If you take a look into New Orleans’ charming past, you’ll find a bevy of historic haunts. From Preservation Hall to the famous Cafe Du Monde, important historic and cultural landmarks makeup a large part of the city’s presence.
One site that hosts a significant part of the Big Easy’s history is the New Orleans Pharmacy Museum, located in the French Quarter. Listed under the National Register of Historic Places, the museum offers an expansive collection of pharmacy and healthcare artifacts in Louisiana. Serving as a unique educational tool and reminder of NOLA’s rich role in United States medical history.
Let’s explore what the New Orleans Pharmacy has to offer:
Louis J. Dufilho, Jr. was America’s first licensed pharmacist. Contributing to the significance, reputation, and integrity in the field of pharmacy, he played an essential role in medical history. However, his most significant contributed occurred in 1816. Signed by Governor Claiborne in 1804, the state of Louisiana passed a law requiring that all pharmacists must take an examination for licensing to practice professionally. Previously, there were informal territory licensing measures that were not largely enforced. A person could apprentice as a pharmacist for 6 months and then make their own medicines and concoctions without any safety and standard practices or regulatory oversight. Often, the public received incorrect dosages or wrong and ineffective medications. However, the passage of the 1804 law established a board of credible pharmacists and physicians to administer three-hour oral examinations at the Cabildo in Jackson Square. As the first person to pass the licensing examination, Louis J. Dufilho, Jr.’s apothecary shop became the first pharmacy in the United States to operate on the basis of scientific adequacy. Today, the museum sits on the site of America’s first licensed apothecary.
To further the history and interest into New Orleans and the medical history of America at-large, the museum proudly promotes the development and education of pharmacology history for the general public since 1950. The museum holds over 3,000 artifacts and seeks to address the deep cultural understandings of medical issues at the time while helping visitors understand how pharmacology developed in New Orleans.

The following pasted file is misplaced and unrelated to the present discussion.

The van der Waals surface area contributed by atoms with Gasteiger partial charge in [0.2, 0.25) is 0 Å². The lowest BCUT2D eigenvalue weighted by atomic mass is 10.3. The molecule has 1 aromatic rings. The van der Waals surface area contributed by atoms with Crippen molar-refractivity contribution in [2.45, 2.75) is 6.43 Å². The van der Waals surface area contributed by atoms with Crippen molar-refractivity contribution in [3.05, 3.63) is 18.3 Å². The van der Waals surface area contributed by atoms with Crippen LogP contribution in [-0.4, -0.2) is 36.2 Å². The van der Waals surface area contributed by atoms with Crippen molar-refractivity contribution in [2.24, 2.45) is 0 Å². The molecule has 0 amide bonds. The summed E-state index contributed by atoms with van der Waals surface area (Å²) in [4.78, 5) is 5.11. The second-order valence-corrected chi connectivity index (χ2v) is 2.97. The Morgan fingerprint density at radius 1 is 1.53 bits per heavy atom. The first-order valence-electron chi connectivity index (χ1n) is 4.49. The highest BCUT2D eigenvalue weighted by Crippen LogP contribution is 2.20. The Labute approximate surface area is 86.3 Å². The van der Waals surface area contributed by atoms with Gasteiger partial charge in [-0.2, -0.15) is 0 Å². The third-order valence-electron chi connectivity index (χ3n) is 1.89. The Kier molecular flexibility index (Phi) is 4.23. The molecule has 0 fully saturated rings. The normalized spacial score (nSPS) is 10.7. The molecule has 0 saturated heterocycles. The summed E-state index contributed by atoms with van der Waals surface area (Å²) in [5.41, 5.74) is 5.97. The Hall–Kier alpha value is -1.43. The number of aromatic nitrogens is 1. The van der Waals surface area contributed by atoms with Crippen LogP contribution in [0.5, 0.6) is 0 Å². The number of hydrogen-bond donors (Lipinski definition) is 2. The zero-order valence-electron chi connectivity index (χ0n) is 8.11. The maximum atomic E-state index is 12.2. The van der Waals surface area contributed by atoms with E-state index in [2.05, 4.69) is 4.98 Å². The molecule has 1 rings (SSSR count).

The museum, also called La Pharmacie Francaise, is located in a townhouse On the first floor, the museum showcases artifacts such as show globes, opium, perfumes, cosmetics, “gris gris” voodoo potions, patent instruments, surgical instruments, administrative methods, prescriptions and compounding, and insights into questionable medical practices of the time.
The second floor plays host to the unique living quarters and architecture of the building, local excavated medicine and voodoo bottles, and Dr. J. William Rosenthal’s spectacles collection. Among the museum’s most exotic findings, guests can see live leeches, pre-Civil War syringes, and cupping jars. Guests can also view what a physicians study and sick room looked like in the past.
Many of the exhibits show instruments that are deeply tied to the culture and folklore of New Orleans’ diverse cultural heritage. In addition, a historic courtyard displays plants and herbs that were, and still are, often used in medicines. A carriage house, and loggia help give more clarity into the everyday lifestyles of people who used this building.
Admission for the museum is $5 for adults and $4 for seniors/students. It’s also free for children under 6-years-old. The museum is open Tuesday-Saturday from 10 a.m. to 4 p.m.
Located at 514 Charles St in New Orleans, all admission features a free 1 p.m. guided tour, except Saturdays. As one of the best museums in New Orleans, according to numerous travel sites, be sure to check out one of the most enchanting and introspective museums in NOLA’s cultural and historical landscape.